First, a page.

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Fencing For Livestock

Fencing for Livestock, Acreage Insights for January 2018,

Selecting the best fence for livestock on your acreage can be a real dilemma. Following are considerations is selecting the best fence.

  1. What specie and age of livestock will it be used for? Sheep and goats do not need as tall or strong a fence as cattle and horses. Younger calves and horses don’t need as strong of fence as larger mature horses, cows, and bulls.
  2. How much pressure will be placed on the fence? Fence around a large pasture will not be subjected to the same pressure as a fence around a small lot where sorting and doctoring will be done.
  3. How important is appearance to you in the location you are planning to place the fence? Some fences have a more appealing appearance but may be more costly to build and maintain.
  4. What is the cost of construction and maintenance? Pipe or plastic may be more expensive to construct but will have less maintenance costs as time goes on. For estimates on fencing costs, review Fencing Material Costs
  5. Is the fence safe for the specie you intend to fence? Barbed wire works well for cattle pastures but can cause a lot of cuts on horses since their skin is thinner and cuts easily. Goats sometimes get their horns caught in woven wire and are unable to get them out without help.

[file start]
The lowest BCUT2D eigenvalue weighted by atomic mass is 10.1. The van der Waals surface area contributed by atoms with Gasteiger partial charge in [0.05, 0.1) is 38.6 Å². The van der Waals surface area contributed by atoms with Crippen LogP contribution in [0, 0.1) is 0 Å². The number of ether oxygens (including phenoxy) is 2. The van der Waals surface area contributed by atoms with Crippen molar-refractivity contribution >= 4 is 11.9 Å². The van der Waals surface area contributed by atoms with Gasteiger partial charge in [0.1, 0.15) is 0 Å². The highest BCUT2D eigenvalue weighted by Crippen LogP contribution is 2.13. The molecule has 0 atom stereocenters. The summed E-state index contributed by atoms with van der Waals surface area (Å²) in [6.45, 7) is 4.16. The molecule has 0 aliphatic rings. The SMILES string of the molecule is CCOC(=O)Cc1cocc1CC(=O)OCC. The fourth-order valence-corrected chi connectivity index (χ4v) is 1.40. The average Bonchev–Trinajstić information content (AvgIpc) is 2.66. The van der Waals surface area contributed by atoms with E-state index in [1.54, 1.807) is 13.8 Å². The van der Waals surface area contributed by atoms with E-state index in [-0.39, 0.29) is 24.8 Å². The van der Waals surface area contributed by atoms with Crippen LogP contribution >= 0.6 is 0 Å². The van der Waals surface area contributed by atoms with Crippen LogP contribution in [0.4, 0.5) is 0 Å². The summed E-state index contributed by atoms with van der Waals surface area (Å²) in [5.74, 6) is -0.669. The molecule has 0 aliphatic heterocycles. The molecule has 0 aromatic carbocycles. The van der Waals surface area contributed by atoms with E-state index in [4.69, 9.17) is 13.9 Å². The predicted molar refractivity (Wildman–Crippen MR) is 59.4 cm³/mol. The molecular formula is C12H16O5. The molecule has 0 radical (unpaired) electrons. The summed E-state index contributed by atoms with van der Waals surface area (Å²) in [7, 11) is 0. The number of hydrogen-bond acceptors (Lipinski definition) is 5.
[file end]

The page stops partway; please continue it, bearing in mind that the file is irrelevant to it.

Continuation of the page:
6. What is the strength and visibility of the fence? Strands of wire or cable are usually the most economical but lack strength, visibility, and appearance.

Wood is medium in price but high in maintenance and repair. Pipe is strong, and visible but can be costly. Fiberglass, PVC, or plastic fencing is very nice in appearance and strength but is the most costly.

Monte Stauffer
Monte Stauffer
Extension Educator, 4-H Youth Development

Monte oversees 4-H livestock projects, shooting sports, 4-H Council, Equines Unlimited - "Horse-less" Horse Club, and parts of the Sarpy County Fair.

Douglas/Sarply County Extension
501 Olson Dr. Suite 5
Papillion NE 68046-5752

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